Article
Full-text available
One of the principal innovations in literary criticism in the last twenty years has been the debate inspired by feminist writers on the problems of gender and language. While Anglo-American feminist scholars have focused more on sociological issues concerning women, on the construction of gender in different cultural contexts and on historiography,...
Article
Translation is a fashionable subject these days, and a steady stream of books on various aspects of translation in theory and practice bears witness to this trend. Many books are aimed at the burgeoning international student market and hence repeat much of what has been said over the thirty years since translation studies first emerged as a field o...
Article
Classic realism. The Time of the Hero. Mario Vargas Llosa. Translated from the Spanish by Lysander Kemp. London: Picador. 1986. 409pp. £4.50pb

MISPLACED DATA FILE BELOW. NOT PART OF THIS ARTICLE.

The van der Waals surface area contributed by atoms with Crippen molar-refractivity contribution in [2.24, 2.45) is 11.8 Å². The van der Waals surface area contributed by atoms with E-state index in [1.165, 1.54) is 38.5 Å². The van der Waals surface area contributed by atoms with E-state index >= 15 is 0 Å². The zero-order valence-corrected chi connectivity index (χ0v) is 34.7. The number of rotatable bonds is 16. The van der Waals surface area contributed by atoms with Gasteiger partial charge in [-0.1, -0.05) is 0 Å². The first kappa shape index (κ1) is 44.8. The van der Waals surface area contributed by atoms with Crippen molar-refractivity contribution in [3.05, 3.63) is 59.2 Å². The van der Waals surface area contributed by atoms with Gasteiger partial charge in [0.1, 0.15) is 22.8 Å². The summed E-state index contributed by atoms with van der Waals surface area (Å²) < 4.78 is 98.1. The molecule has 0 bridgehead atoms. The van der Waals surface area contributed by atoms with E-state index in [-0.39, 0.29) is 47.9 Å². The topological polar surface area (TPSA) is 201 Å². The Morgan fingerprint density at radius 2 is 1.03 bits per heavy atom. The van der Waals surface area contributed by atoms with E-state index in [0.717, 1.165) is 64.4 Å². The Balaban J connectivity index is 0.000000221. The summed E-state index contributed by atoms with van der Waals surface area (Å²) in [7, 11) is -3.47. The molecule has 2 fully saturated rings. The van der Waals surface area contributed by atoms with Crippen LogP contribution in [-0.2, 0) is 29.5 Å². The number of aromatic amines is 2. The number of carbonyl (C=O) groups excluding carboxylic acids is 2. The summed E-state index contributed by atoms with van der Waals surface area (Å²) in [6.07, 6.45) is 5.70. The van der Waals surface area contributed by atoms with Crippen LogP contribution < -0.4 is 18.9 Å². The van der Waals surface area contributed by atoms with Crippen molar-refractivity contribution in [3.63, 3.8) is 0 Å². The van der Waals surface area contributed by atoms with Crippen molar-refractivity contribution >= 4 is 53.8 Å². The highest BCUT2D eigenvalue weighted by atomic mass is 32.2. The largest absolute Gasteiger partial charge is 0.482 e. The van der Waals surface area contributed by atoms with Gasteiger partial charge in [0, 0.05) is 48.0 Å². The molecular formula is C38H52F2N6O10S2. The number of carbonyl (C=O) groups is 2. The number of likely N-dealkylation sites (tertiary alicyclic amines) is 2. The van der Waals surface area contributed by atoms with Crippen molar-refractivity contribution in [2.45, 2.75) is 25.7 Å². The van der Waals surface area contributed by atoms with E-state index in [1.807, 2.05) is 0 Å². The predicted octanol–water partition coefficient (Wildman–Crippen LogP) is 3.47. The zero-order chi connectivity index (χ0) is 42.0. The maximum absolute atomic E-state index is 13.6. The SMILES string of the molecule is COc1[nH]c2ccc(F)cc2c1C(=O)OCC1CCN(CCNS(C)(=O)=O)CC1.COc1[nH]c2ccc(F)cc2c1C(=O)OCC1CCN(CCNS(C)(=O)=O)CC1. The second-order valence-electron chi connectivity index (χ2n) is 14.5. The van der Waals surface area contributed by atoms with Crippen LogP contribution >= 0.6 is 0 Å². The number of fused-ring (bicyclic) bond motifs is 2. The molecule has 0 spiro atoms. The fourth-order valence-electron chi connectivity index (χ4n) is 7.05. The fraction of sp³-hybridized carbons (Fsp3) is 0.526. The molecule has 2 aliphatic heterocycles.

Article
Stray foreigners Baumgartner's Bombay. Anita Desai, London: Heinemann. 1988. 230pp. £10.95hbTearing the Punjab Days of the Turban. Partap Sharma, London: Futura. 1988. 385pp. £4.95pb Ice‐Candy Man. Bapsi Sidhwa, London: Heinemann. 1988. 277pp. £11.95hbPrivileged insulation Plans for Departure. Nayantara Sahgal, London: Penguin. 1987. 216pp. £3.95pb...
Article
This essay considers shifts of approach in comparative literature, from early endeavours to trace direct influences of one author upon another to a more holistic model that sees the study of literature as the study of intertextual connections. Starting with Matthew Arnold's statement about the impossibility of comprehending any single literature ad...
Article